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CMS to Waive MIPS for Providers in At-Risk Medicare Advantage Plans

The Medicare Advantage Qualifying Payment Arrangement Incentive (MAQI) demonstration would allow providers in at-risk Medicare Advantage plans to bypass MIPS.

Merit-Based Incentive Payment System (MIPS), MACRA, and Medicare Advantage

Source: Xtelligent Media

By Jacqueline LaPointe

- CMS recently announced that it advanced a demonstration that would waive Merit-Based Incentive Payment System (MIPS) requirements for eligible clinicians participating in at-risk Medicare Advantage plans.

If approved, the Medicare Advantage Qualifying Payment Arrangement Incentive (MAQI) demonstration would apply to eligible clinicians sufficiently involved in Medicare Advantage plans that resemble Advanced Alternative Payment Models (Advanced APMs).

Currently, eligible clinicians in risk-based Medicare Advantage plans must still report to MIPS. Medicare Advantage plans do not qualify for Advanced APM incentive payments even if the plan meets the requirements for Advanced APM inclusion unless the clinicians also partake in qualifying Medicare alternative payment models.

“The MAQI Demonstration aligns with the Agency’s goal of moving to a value-based healthcare system, and aims to put Medicare Advantage on a more equal playing field with Fee-for-Service Medicare,” CMS Administrator Seema Verma stated in the announcement.

“CMS intends to test whether MIPS exemptions provided to clinicians under MAQI will increase participation in Medicare Advantage plans that are similar to Advanced APMs, and thereby accelerate the transition to a healthcare system that pays for value and outcomes.”

Medicare Advantage’s role in MACRA has been unclear, and healthcare stakeholders have criticized CMS for not truly recognizing the work of providers in risk-based Medicare Advantage plans.

The only way for eligible clinicians in risk-based Medicare Advantage plans to qualify for the automatic five percent bonus payment of the Advanced APM track is through the All Payer Advanced APM track. Under this track, clinicians in both a Medicare Advanced APM and a qualifying "other payer model," like a risk-based Medicare Advantage plan, would be able to attest to the Advanced APM track, rather than MIPS.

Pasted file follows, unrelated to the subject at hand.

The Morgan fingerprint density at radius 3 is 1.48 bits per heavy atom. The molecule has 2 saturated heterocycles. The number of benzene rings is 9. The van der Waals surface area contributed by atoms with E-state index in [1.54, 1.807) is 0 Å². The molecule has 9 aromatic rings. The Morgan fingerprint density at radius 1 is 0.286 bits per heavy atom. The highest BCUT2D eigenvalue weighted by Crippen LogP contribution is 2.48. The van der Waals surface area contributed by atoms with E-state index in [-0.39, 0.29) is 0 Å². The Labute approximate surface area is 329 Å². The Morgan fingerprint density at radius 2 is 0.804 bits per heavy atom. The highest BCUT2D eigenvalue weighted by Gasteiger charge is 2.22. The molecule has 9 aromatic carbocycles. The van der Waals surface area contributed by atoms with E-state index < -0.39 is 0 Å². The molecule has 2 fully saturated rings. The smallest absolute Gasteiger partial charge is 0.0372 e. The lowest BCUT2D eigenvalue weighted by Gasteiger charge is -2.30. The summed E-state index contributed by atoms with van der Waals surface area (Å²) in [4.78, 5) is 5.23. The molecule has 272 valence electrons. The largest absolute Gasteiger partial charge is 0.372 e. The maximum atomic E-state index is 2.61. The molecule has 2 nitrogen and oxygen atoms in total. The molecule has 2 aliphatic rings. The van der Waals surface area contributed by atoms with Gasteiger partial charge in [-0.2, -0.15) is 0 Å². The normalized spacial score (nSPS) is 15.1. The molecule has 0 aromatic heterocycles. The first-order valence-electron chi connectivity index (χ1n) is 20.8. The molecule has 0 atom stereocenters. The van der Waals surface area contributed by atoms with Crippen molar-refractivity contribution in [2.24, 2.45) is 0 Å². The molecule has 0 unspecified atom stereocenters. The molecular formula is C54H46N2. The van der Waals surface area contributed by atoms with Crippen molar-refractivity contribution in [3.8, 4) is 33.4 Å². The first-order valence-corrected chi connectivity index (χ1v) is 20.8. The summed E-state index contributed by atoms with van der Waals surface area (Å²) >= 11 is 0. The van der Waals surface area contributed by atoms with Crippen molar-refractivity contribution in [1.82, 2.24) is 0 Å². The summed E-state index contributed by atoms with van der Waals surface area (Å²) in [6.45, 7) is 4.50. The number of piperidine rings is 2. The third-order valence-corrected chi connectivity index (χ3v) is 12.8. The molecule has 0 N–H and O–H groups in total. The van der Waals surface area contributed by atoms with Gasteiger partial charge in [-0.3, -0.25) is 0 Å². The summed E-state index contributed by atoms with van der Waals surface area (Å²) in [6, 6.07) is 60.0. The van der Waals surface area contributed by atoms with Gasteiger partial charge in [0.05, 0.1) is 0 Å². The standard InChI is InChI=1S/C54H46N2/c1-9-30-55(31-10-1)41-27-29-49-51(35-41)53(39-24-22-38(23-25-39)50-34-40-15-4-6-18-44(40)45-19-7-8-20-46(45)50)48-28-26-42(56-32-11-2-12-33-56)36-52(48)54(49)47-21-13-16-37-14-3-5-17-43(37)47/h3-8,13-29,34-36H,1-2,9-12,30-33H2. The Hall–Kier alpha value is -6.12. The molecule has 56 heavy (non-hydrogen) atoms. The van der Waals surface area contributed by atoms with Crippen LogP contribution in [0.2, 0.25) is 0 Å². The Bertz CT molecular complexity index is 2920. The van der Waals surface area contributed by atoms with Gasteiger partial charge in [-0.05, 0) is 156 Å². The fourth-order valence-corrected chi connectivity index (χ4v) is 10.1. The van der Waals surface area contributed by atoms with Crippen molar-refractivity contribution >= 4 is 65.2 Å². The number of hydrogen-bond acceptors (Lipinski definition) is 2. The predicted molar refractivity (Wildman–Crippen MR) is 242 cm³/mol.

But clinicians must also still meet the traditional Medicare revenue threshold to receive the bonus payment.

“For many physicians in areas of the country with heavy MA penetration, this is not achievable,” eleven industry groups recently wrote to CMS Administrator Seema Verma and HHS Secretary Alex Azar. “Risk contracts should and must be treated equally across traditional Medicare and MA to truly advance the value movement.”

Risk-based Medicare Advantage plans should also be treated equally under MACRA because the plans improve care quality and healthcare spending, other groups have argued.

Recent research shows that providers in risk-based Medicare Advantage plans have significantly better patient outcomes compared to providers in fee-for-service-based Medicare Advantage plans. Patients treated by a provider group participating in a risk-based arrangement have a six percent higher survival rate, and the provider groups experience an 11 percent lower emergency department utilization rate and a 12 percent lower inpatient utilization rate.

With the healthcare utilization changes, the provider groups in risk-based Medicare Advantage plans save over $2 million per 1,000 enrollees.

Medicare Advantage is also becoming an increasingly popular coverage option for Medicare beneficiaries. The plans currently cover nearly one in three Medicare beneficiaries.

“For too long, policymakers have focused solely on improving care delivery in traditional Medicare only,” President and CEO of America’s Physician Groups, formerly known as CAPG, Donald Crane told CMS in 2017. “It’s time to bring the same focus and the same encouragement to care delivery in Medicare Advantage.”

Recognizing the lack of incentives for risk-based Medicare Advantage plan participation, the federal agency proposed in the 2018 final rule on MACRA implementation to develop a demonstration that will test the effects of expanding incentives for eligible clinicians in Medicare Advantage plans that could qualify as Advanced APMs.

Out of this idea came the MAQI demonstration. Policymakers and CMS leaders have not formally approved the demonstration, but the program’s announcement indicates that some clinicians would not have to participate in MACRA if they belong to one of these risk-based Medicare Advantage plans that resemble an Advanced APM.

By waiving MIPS requirements, CMS intends to encourage providers to participate in risk-based alternative payment models.

CMS did not estimate when a decision on the MAQI demonstration would be made, but the federal agency is seeking public comment on the information collection burdens associated with the demonstration. The comment period is open for the next 60 days.


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